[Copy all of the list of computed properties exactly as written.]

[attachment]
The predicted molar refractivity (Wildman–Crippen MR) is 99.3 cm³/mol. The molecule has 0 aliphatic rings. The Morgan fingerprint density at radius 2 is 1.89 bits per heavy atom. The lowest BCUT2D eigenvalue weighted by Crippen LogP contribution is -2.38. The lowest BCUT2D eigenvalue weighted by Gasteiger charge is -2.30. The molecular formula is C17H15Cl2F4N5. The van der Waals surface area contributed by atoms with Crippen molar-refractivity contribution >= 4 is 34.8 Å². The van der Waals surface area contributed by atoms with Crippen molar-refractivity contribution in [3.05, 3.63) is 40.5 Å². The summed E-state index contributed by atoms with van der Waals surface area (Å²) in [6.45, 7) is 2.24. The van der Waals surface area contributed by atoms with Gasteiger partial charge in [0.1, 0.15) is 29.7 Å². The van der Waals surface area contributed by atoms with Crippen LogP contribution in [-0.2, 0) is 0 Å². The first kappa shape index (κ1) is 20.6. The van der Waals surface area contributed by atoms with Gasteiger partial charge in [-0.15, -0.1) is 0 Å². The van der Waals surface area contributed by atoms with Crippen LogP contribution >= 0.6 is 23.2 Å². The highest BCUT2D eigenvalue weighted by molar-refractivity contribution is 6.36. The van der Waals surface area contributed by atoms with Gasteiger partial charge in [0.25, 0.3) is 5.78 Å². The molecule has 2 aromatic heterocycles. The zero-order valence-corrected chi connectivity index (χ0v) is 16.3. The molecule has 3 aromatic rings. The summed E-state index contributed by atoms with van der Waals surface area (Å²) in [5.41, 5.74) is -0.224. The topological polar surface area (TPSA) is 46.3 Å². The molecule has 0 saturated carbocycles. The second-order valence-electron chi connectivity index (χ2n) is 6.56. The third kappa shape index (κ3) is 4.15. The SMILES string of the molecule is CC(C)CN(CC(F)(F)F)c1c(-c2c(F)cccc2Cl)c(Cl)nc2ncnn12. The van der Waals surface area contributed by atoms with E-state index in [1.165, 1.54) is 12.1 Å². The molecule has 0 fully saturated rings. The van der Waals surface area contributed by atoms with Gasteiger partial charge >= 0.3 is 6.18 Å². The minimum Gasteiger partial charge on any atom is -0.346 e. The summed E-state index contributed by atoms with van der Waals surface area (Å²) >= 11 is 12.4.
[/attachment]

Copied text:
The predicted molar refractivity (Wildman–Crippen MR) is 99.3 cm³/mol. The molecule has 0 aliphatic rings. The Morgan fingerprint density at radius 2 is 1.89 bits per heavy atom. The lowest BCUT2D eigenvalue weighted by Crippen LogP contribution is -2.38. The lowest BCUT2D eigenvalue weighted by Gasteiger charge is -2.30. The molecular formula is C17H15Cl2F4N5. The van der Waals surface area contributed by atoms with Crippen molar-refractivity contribution >= 4 is 34.8 Å². The van der Waals surface area contributed by atoms with Crippen molar-refractivity contribution in [3.05, 3.63) is 40.5 Å². The summed E-state index contributed by atoms with van der Waals surface area (Å²) in [6.45, 7) is 2.24. The van der Waals surface area contributed by atoms with Gasteiger partial charge in [0.1, 0.15) is 29.7 Å². The van der Waals surface area contributed by atoms with Crippen LogP contribution in [-0.2, 0) is 0 Å². The first kappa shape index (κ1) is 20.6. The van der Waals surface area contributed by atoms with Gasteiger partial charge in [-0.15, -0.1) is 0 Å². The van der Waals surface area contributed by atoms with Crippen LogP contribution >= 0.6 is 23.2 Å². The highest BCUT2D eigenvalue weighted by molar-refractivity contribution is 6.36. The van der Waals surface area contributed by atoms with Gasteiger partial charge in [0.25, 0.3) is 5.78 Å². The molecule has 2 aromatic heterocycles. The zero-order valence-corrected chi connectivity index (χ0v) is 16.3. The molecule has 3 aromatic rings. The summed E-state index contributed by atoms with van der Waals surface area (Å²) in [5.41, 5.74) is -0.224. The topological polar surface area (TPSA) is 46.3 Å². The molecule has 0 saturated carbocycles. The second-order valence-electron chi connectivity index (χ2n) is 6.56. The third kappa shape index (κ3) is 4.15. The SMILES string of the molecule is CC(C)CN(CC(F)(F)F)c1c(-c2c(F)cccc2Cl)c(Cl)nc2ncnn12. The van der Waals surface area contributed by atoms with E-state index in [1.165, 1.54) is 12.1 Å². The molecule has 0 fully saturated rings. The van der Waals surface area contributed by atoms with Gasteiger partial charge >= 0.3 is 6.18 Å². The minimum Gasteiger partial charge on any atom is -0.346 e. The summed E-state index contributed by atoms with van der Waals surface area (Å²) >= 11 is 12.4.